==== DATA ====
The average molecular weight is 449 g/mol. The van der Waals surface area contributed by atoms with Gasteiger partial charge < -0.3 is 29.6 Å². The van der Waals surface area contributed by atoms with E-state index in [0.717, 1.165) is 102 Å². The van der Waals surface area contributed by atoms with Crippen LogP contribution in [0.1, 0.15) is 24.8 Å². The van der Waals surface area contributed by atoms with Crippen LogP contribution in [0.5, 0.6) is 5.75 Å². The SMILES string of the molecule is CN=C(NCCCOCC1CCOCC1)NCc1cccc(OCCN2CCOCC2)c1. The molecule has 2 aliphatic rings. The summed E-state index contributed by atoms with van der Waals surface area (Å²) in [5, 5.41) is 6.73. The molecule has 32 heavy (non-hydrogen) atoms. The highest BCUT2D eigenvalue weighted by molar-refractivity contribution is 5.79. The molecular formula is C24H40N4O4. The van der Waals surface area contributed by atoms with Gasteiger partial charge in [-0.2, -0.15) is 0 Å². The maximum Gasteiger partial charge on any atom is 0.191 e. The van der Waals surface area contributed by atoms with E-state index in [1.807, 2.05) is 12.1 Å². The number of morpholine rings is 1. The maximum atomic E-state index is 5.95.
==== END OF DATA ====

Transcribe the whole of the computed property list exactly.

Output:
The average molecular weight is 449 g/mol. The van der Waals surface area contributed by atoms with Gasteiger partial charge < -0.3 is 29.6 Å². The van der Waals surface area contributed by atoms with E-state index in [0.717, 1.165) is 102 Å². The van der Waals surface area contributed by atoms with Crippen LogP contribution in [0.1, 0.15) is 24.8 Å². The van der Waals surface area contributed by atoms with Crippen LogP contribution in [0.5, 0.6) is 5.75 Å². The SMILES string of the molecule is CN=C(NCCCOCC1CCOCC1)NCc1cccc(OCCN2CCOCC2)c1. The molecule has 2 aliphatic rings. The summed E-state index contributed by atoms with van der Waals surface area (Å²) in [5, 5.41) is 6.73. The molecule has 32 heavy (non-hydrogen) atoms. The highest BCUT2D eigenvalue weighted by molar-refractivity contribution is 5.79. The molecular formula is C24H40N4O4. The van der Waals surface area contributed by atoms with Gasteiger partial charge in [-0.2, -0.15) is 0 Å². The maximum Gasteiger partial charge on any atom is 0.191 e. The van der Waals surface area contributed by atoms with E-state index in [1.807, 2.05) is 12.1 Å². The number of morpholine rings is 1. The maximum atomic E-state index is 5.95.